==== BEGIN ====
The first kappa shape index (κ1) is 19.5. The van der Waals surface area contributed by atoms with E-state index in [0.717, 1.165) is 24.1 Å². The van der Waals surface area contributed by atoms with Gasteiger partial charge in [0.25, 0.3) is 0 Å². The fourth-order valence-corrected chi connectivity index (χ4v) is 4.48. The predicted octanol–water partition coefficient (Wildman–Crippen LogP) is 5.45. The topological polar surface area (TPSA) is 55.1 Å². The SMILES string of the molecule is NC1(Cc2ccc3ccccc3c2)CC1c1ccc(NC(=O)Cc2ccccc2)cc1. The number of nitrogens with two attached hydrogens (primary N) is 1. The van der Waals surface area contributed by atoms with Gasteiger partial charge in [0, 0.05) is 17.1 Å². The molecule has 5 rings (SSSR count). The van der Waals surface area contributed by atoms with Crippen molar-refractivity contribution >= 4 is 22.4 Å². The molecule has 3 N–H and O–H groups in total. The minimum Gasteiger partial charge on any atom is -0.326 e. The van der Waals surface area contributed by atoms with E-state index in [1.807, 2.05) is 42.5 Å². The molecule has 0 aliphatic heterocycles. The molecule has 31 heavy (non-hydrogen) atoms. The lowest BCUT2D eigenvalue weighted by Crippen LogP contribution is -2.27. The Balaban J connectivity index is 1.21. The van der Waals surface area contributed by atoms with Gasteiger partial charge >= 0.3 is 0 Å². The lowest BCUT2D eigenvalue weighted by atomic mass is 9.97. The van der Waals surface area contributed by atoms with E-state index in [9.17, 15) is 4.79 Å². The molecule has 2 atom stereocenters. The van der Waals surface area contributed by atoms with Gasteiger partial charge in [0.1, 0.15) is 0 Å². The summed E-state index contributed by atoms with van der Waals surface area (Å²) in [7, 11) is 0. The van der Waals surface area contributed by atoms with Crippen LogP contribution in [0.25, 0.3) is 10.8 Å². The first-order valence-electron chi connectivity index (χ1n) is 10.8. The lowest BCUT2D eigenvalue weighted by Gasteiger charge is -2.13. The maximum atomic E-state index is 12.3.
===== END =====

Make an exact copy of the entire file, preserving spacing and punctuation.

The first kappa shape index (κ1) is 19.5. The van der Waals surface area contributed by atoms with E-state index in [0.717, 1.165) is 24.1 Å². The van der Waals surface area contributed by atoms with Gasteiger partial charge in [0.25, 0.3) is 0 Å². The fourth-order valence-corrected chi connectivity index (χ4v) is 4.48. The predicted octanol–water partition coefficient (Wildman–Crippen LogP) is 5.45. The topological polar surface area (TPSA) is 55.1 Å². The SMILES string of the molecule is NC1(Cc2ccc3ccccc3c2)CC1c1ccc(NC(=O)Cc2ccccc2)cc1. The number of nitrogens with two attached hydrogens (primary N) is 1. The van der Waals surface area contributed by atoms with Gasteiger partial charge in [0, 0.05) is 17.1 Å². The molecule has 5 rings (SSSR count). The van der Waals surface area contributed by atoms with Crippen molar-refractivity contribution >= 4 is 22.4 Å². The molecule has 3 N–H and O–H groups in total. The minimum Gasteiger partial charge on any atom is -0.326 e. The van der Waals surface area contributed by atoms with E-state index in [1.807, 2.05) is 42.5 Å². The molecule has 0 aliphatic heterocycles. The molecule has 31 heavy (non-hydrogen) atoms. The lowest BCUT2D eigenvalue weighted by Crippen LogP contribution is -2.27. The Balaban J connectivity index is 1.21. The van der Waals surface area contributed by atoms with Gasteiger partial charge >= 0.3 is 0 Å². The lowest BCUT2D eigenvalue weighted by atomic mass is 9.97. The van der Waals surface area contributed by atoms with E-state index in [9.17, 15) is 4.79 Å². The molecule has 2 atom stereocenters. The van der Waals surface area contributed by atoms with Gasteiger partial charge in [0.1, 0.15) is 0 Å². The summed E-state index contributed by atoms with van der Waals surface area (Å²) in [7, 11) is 0. The van der Waals surface area contributed by atoms with Crippen LogP contribution in [0.25, 0.3) is 10.8 Å². The first-order valence-electron chi connectivity index (χ1n) is 10.8. The lowest BCUT2D eigenvalue weighted by Gasteiger charge is -2.13. The maximum atomic E-state index is 12.3.